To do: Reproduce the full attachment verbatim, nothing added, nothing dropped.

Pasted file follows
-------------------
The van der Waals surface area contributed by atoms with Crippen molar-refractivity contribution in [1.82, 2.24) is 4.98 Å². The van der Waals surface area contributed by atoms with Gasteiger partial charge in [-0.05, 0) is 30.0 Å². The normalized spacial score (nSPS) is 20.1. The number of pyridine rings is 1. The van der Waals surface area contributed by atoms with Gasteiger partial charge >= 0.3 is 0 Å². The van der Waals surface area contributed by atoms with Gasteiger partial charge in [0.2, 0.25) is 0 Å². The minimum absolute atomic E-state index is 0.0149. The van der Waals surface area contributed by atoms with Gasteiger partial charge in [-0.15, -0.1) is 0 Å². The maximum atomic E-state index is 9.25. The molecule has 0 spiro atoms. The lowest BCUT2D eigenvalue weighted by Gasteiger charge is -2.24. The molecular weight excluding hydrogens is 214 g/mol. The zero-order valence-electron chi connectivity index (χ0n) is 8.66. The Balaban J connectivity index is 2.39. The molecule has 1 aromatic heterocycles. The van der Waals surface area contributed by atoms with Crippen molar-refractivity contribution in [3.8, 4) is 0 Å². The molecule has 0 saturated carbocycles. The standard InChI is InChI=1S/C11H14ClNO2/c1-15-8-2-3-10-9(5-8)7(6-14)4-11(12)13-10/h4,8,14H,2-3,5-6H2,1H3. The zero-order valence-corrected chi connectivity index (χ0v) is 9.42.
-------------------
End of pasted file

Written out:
The van der Waals surface area contributed by atoms with Crippen molar-refractivity contribution in [1.82, 2.24) is 4.98 Å². The van der Waals surface area contributed by atoms with Gasteiger partial charge in [-0.05, 0) is 30.0 Å². The normalized spacial score (nSPS) is 20.1. The number of pyridine rings is 1. The van der Waals surface area contributed by atoms with Gasteiger partial charge >= 0.3 is 0 Å². The van der Waals surface area contributed by atoms with Gasteiger partial charge in [0.2, 0.25) is 0 Å². The minimum absolute atomic E-state index is 0.0149. The van der Waals surface area contributed by atoms with Gasteiger partial charge in [-0.15, -0.1) is 0 Å². The maximum atomic E-state index is 9.25. The molecule has 0 spiro atoms. The lowest BCUT2D eigenvalue weighted by Gasteiger charge is -2.24. The molecular weight excluding hydrogens is 214 g/mol. The zero-order valence-electron chi connectivity index (χ0n) is 8.66. The Balaban J connectivity index is 2.39. The molecule has 1 aromatic heterocycles. The van der Waals surface area contributed by atoms with Crippen molar-refractivity contribution in [3.8, 4) is 0 Å². The molecule has 0 saturated carbocycles. The standard InChI is InChI=1S/C11H14ClNO2/c1-15-8-2-3-10-9(5-8)7(6-14)4-11(12)13-10/h4,8,14H,2-3,5-6H2,1H3. The zero-order valence-corrected chi connectivity index (χ0v) is 9.42.